The implications for employers of the DOL narrowing of the “advice” exception is twofold. First, the revised line between “advice and “persuader activity” is confusing.  For example, supervisory training regarding lawful and unlawful conduct during a pre-election period may not be designed for a specific employee presentation, but one could argue that such advice is aimed at providing supervisors with mini-speeches or talking points to answer individual employee concerns or questions and thus is persuader activity. Similarly, revisions of handbook policies regarding “open door” policies, could be construed as union avoidance and therefore persuader activity since, according to Department of Labor guidance, persuader activity need only have an “indirect” object of persuading employees about their union rights.    

Second, the ramifications for guessing wrong are substantial. Attorneys who cross the line must file Revised Forms LM-20 and LM-21 requiring the attorney and the law firm to disclose in writing, receipts for all labor relations advice or services provided to all employers during the year, regardless of whether that advice was related to persuader activity—an anathema for most management attorneys and their law firms. The Form LM-20 will require information about the agreement between the attorney and the employer, the fees involved and the scope and nature of the employment. A separate report must be filed for each agreement or arrangement made with each employer for whom persuader services are provided.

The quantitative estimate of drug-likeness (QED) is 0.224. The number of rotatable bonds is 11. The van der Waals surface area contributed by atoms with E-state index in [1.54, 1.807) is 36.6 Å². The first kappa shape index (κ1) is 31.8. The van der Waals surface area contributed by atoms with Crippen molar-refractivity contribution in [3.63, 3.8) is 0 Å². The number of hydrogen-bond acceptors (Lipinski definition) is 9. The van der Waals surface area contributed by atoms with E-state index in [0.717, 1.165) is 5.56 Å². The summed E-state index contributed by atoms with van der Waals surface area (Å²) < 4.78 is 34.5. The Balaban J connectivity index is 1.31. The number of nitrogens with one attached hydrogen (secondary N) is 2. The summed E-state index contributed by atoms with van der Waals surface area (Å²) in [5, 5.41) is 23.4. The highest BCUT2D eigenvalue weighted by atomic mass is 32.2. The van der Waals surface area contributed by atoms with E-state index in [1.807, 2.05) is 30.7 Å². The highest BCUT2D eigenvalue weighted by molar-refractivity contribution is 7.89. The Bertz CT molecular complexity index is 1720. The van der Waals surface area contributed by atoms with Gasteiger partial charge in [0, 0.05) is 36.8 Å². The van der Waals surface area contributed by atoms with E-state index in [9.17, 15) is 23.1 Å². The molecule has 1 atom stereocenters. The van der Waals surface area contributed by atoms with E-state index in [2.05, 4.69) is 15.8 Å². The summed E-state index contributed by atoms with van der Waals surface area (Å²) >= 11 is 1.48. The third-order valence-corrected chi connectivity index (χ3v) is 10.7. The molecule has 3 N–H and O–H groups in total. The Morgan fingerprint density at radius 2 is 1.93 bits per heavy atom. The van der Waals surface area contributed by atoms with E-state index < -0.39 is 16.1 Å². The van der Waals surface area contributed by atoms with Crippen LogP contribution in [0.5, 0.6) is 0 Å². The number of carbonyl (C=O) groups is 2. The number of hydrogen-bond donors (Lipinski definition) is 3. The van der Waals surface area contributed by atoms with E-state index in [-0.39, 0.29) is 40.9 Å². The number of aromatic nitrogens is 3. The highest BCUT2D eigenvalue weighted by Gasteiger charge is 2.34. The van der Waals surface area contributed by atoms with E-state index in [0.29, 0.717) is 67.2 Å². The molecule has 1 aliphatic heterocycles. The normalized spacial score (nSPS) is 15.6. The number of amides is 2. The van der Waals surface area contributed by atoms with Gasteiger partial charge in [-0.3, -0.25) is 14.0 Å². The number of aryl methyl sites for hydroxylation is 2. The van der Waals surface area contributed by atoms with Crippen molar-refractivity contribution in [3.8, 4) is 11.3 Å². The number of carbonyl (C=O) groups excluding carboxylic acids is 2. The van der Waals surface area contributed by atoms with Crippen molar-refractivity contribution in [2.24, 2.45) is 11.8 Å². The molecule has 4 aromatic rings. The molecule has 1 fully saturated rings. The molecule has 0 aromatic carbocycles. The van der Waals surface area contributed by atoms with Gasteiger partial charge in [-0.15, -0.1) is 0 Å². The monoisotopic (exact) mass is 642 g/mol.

Director John Lund of the Office of Labor-Management Standards (“OLMS”) responsible for enforcing the new regulations, attempted to quell management concerns in a July 11, 2011 web chat by stating that the new regulations would not present a threat to the attorney-client privilege. The Director commented that he did not foresee the need to examine the content of attorney-client communications in order to determine whether they constituted “persuader” activity or exempt “advice.” However, again, the somewhat amorphous nature of the proposed regulations would appear to make such an inquiry necessary and management attorneys who have regularly filed notices of appearances in certification and decertification petitions (which will trigger a Board notice that a report may need to be filed), will think twice about continuing to represent employers in these settings.

It would therefore appear that the administration is attempting to do via regulations what it has been unable to do to date via legislation—nullify, or as one member of the National Labor Relations Board stated, “eviscerate” the ability of employers to mount an effective campaign against unionization. When the regulation becomes effective, employers and their counsel may be reluctant to provide information to employees as to why they should vote “no” in a union election. Skilled management labor lawyers may also be reluctant to assist employers for fear their “advice” may be characterized as persuader activity triggering financial reporting. As a result, employers will have to be even more proactive in establishing lines of communication with employees which are in constant use and do not turn on the certification process under the National Labor Relations Act.

Judd Lees is a shareholder with Sebrus Busto James and a member of AGC’s Legal Affairs Committee.